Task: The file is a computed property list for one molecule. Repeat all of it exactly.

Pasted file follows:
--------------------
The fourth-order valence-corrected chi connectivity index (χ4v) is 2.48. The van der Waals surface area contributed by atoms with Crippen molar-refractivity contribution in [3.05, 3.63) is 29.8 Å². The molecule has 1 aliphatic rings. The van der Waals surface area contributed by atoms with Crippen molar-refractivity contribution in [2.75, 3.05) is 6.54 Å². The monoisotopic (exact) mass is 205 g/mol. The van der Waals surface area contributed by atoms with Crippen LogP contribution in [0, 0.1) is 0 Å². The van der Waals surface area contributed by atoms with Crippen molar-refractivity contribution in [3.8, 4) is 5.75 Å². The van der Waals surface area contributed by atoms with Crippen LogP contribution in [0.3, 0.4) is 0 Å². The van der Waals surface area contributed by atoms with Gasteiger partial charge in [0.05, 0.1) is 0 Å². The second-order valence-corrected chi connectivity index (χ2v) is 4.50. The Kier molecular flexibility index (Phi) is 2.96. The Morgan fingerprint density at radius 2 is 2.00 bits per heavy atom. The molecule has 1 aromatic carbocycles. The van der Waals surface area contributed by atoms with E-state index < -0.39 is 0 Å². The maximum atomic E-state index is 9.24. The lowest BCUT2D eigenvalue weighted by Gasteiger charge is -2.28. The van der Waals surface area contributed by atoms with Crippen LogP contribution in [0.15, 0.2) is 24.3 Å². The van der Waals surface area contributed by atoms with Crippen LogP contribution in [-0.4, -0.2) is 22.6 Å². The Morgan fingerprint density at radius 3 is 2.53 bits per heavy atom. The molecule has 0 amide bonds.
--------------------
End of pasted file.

The fourth-order valence-corrected chi connectivity index (χ4v) is 2.48. The van der Waals surface area contributed by atoms with Crippen molar-refractivity contribution in [3.05, 3.63) is 29.8 Å². The molecule has 1 aliphatic rings. The van der Waals surface area contributed by atoms with Crippen molar-refractivity contribution in [2.75, 3.05) is 6.54 Å². The monoisotopic (exact) mass is 205 g/mol. The van der Waals surface area contributed by atoms with Crippen LogP contribution in [0, 0.1) is 0 Å². The van der Waals surface area contributed by atoms with Crippen molar-refractivity contribution in [3.8, 4) is 5.75 Å². The van der Waals surface area contributed by atoms with Crippen LogP contribution in [0.3, 0.4) is 0 Å². The van der Waals surface area contributed by atoms with Gasteiger partial charge in [0.05, 0.1) is 0 Å². The second-order valence-corrected chi connectivity index (χ2v) is 4.50. The Kier molecular flexibility index (Phi) is 2.96. The Morgan fingerprint density at radius 2 is 2.00 bits per heavy atom. The molecule has 1 aromatic carbocycles. The van der Waals surface area contributed by atoms with E-state index < -0.39 is 0 Å². The maximum atomic E-state index is 9.24. The lowest BCUT2D eigenvalue weighted by Gasteiger charge is -2.28. The van der Waals surface area contributed by atoms with Crippen LogP contribution in [0.15, 0.2) is 24.3 Å². The van der Waals surface area contributed by atoms with Crippen LogP contribution in [-0.4, -0.2) is 22.6 Å². The Morgan fingerprint density at radius 3 is 2.53 bits per heavy atom. The molecule has 0 amide bonds.